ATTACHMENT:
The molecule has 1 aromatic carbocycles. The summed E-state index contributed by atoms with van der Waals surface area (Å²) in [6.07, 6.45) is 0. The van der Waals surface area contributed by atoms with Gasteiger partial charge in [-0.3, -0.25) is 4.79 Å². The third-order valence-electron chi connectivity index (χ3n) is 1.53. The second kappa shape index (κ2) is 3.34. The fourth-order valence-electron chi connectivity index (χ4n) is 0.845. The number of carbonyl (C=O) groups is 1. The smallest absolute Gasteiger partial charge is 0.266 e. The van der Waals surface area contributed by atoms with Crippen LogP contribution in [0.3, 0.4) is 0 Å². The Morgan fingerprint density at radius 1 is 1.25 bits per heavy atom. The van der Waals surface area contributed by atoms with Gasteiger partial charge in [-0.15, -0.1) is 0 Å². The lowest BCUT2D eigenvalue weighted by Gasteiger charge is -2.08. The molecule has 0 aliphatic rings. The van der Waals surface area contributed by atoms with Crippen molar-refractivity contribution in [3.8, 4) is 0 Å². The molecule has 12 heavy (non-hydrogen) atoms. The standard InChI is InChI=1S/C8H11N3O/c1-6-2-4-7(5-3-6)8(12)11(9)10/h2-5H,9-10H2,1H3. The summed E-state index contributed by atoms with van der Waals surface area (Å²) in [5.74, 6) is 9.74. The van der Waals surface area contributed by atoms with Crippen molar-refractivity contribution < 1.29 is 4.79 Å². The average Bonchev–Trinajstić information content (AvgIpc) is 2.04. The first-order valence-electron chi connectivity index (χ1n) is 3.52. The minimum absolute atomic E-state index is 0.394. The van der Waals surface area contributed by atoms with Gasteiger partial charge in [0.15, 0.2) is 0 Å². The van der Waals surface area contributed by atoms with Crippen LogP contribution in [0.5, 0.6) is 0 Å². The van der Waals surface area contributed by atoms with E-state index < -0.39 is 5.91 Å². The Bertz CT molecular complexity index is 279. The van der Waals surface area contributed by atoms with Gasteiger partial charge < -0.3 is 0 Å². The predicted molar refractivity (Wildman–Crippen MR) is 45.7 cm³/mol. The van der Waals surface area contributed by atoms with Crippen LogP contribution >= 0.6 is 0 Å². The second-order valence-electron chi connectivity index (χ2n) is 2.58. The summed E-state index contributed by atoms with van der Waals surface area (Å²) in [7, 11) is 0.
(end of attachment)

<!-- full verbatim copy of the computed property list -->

The molecule has 1 aromatic carbocycles. The summed E-state index contributed by atoms with van der Waals surface area (Å²) in [6.07, 6.45) is 0. The van der Waals surface area contributed by atoms with Gasteiger partial charge in [-0.3, -0.25) is 4.79 Å². The third-order valence-electron chi connectivity index (χ3n) is 1.53. The second kappa shape index (κ2) is 3.34. The fourth-order valence-electron chi connectivity index (χ4n) is 0.845. The number of carbonyl (C=O) groups is 1. The smallest absolute Gasteiger partial charge is 0.266 e. The van der Waals surface area contributed by atoms with Crippen LogP contribution in [0.3, 0.4) is 0 Å². The Morgan fingerprint density at radius 1 is 1.25 bits per heavy atom. The van der Waals surface area contributed by atoms with Gasteiger partial charge in [-0.15, -0.1) is 0 Å². The lowest BCUT2D eigenvalue weighted by Gasteiger charge is -2.08. The molecule has 0 aliphatic rings. The van der Waals surface area contributed by atoms with Crippen molar-refractivity contribution in [3.8, 4) is 0 Å². The molecule has 12 heavy (non-hydrogen) atoms. The standard InChI is InChI=1S/C8H11N3O/c1-6-2-4-7(5-3-6)8(12)11(9)10/h2-5H,9-10H2,1H3. The summed E-state index contributed by atoms with van der Waals surface area (Å²) in [5.74, 6) is 9.74. The van der Waals surface area contributed by atoms with Crippen molar-refractivity contribution < 1.29 is 4.79 Å². The average Bonchev–Trinajstić information content (AvgIpc) is 2.04. The first-order valence-electron chi connectivity index (χ1n) is 3.52. The minimum absolute atomic E-state index is 0.394. The van der Waals surface area contributed by atoms with Gasteiger partial charge in [0.15, 0.2) is 0 Å². The van der Waals surface area contributed by atoms with Crippen LogP contribution in [0.5, 0.6) is 0 Å². The van der Waals surface area contributed by atoms with E-state index < -0.39 is 5.91 Å². The Bertz CT molecular complexity index is 279. The van der Waals surface area contributed by atoms with Gasteiger partial charge < -0.3 is 0 Å². The predicted molar refractivity (Wildman–Crippen MR) is 45.7 cm³/mol. The van der Waals surface area contributed by atoms with Crippen LogP contribution >= 0.6 is 0 Å². The second-order valence-electron chi connectivity index (χ2n) is 2.58. The summed E-state index contributed by atoms with van der Waals surface area (Å²) in [7, 11) is 0.